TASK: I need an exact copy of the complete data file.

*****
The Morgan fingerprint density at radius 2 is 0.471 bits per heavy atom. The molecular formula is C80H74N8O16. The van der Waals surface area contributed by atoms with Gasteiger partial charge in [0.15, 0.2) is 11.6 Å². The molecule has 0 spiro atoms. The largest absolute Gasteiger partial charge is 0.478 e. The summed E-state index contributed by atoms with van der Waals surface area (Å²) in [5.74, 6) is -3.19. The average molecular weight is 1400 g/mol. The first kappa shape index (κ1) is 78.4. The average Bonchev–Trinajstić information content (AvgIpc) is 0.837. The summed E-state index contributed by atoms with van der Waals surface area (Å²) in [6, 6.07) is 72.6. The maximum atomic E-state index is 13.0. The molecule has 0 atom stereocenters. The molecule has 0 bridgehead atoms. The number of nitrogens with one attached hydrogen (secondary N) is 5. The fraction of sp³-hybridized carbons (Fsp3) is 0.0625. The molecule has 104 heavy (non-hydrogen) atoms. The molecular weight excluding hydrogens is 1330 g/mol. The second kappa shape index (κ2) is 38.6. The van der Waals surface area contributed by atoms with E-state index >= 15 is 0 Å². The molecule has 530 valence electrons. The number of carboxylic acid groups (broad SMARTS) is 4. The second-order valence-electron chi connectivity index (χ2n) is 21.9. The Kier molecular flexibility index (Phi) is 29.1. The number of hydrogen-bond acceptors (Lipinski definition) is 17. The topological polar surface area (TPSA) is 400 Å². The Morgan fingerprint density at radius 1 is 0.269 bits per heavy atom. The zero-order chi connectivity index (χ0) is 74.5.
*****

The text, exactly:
The Morgan fingerprint density at radius 2 is 0.471 bits per heavy atom. The molecular formula is C80H74N8O16. The van der Waals surface area contributed by atoms with Gasteiger partial charge in [0.15, 0.2) is 11.6 Å². The molecule has 0 spiro atoms. The largest absolute Gasteiger partial charge is 0.478 e. The summed E-state index contributed by atoms with van der Waals surface area (Å²) in [5.74, 6) is -3.19. The average molecular weight is 1400 g/mol. The first kappa shape index (κ1) is 78.4. The average Bonchev–Trinajstić information content (AvgIpc) is 0.837. The summed E-state index contributed by atoms with van der Waals surface area (Å²) in [6, 6.07) is 72.6. The maximum atomic E-state index is 13.0. The molecule has 0 atom stereocenters. The molecule has 0 bridgehead atoms. The number of nitrogens with one attached hydrogen (secondary N) is 5. The fraction of sp³-hybridized carbons (Fsp3) is 0.0625. The molecule has 104 heavy (non-hydrogen) atoms. The molecular weight excluding hydrogens is 1330 g/mol. The second kappa shape index (κ2) is 38.6. The van der Waals surface area contributed by atoms with E-state index >= 15 is 0 Å². The molecule has 530 valence electrons. The number of carboxylic acid groups (broad SMARTS) is 4. The second-order valence-electron chi connectivity index (χ2n) is 21.9. The Kier molecular flexibility index (Phi) is 29.1. The number of hydrogen-bond acceptors (Lipinski definition) is 17. The topological polar surface area (TPSA) is 400 Å². The Morgan fingerprint density at radius 1 is 0.269 bits per heavy atom. The zero-order chi connectivity index (χ0) is 74.5.